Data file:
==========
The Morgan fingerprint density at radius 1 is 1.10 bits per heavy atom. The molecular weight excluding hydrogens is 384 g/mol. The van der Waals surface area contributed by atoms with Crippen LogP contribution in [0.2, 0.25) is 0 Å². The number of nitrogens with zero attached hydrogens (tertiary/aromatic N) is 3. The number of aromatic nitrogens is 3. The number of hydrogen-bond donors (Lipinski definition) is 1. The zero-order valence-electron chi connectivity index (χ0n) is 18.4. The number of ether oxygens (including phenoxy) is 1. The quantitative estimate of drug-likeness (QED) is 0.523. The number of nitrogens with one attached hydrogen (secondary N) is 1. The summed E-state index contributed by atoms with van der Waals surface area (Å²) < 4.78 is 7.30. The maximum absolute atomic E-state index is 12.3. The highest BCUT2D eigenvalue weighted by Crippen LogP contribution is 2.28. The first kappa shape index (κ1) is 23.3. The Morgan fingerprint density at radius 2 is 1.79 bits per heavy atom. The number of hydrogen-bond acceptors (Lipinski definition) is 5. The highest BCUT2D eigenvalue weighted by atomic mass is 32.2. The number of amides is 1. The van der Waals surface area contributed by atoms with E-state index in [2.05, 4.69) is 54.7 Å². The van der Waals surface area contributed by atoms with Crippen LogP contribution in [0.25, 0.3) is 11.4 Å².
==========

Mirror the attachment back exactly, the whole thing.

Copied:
The Morgan fingerprint density at radius 1 is 1.10 bits per heavy atom. The molecular weight excluding hydrogens is 384 g/mol. The van der Waals surface area contributed by atoms with Crippen LogP contribution in [0.2, 0.25) is 0 Å². The number of nitrogens with zero attached hydrogens (tertiary/aromatic N) is 3. The number of aromatic nitrogens is 3. The number of hydrogen-bond donors (Lipinski definition) is 1. The zero-order valence-electron chi connectivity index (χ0n) is 18.4. The number of ether oxygens (including phenoxy) is 1. The quantitative estimate of drug-likeness (QED) is 0.523. The number of nitrogens with one attached hydrogen (secondary N) is 1. The summed E-state index contributed by atoms with van der Waals surface area (Å²) < 4.78 is 7.30. The maximum absolute atomic E-state index is 12.3. The highest BCUT2D eigenvalue weighted by Crippen LogP contribution is 2.28. The first kappa shape index (κ1) is 23.3. The Morgan fingerprint density at radius 2 is 1.79 bits per heavy atom. The number of hydrogen-bond acceptors (Lipinski definition) is 5. The highest BCUT2D eigenvalue weighted by atomic mass is 32.2. The number of amides is 1. The van der Waals surface area contributed by atoms with E-state index in [2.05, 4.69) is 54.7 Å². The van der Waals surface area contributed by atoms with Crippen LogP contribution in [0.25, 0.3) is 11.4 Å².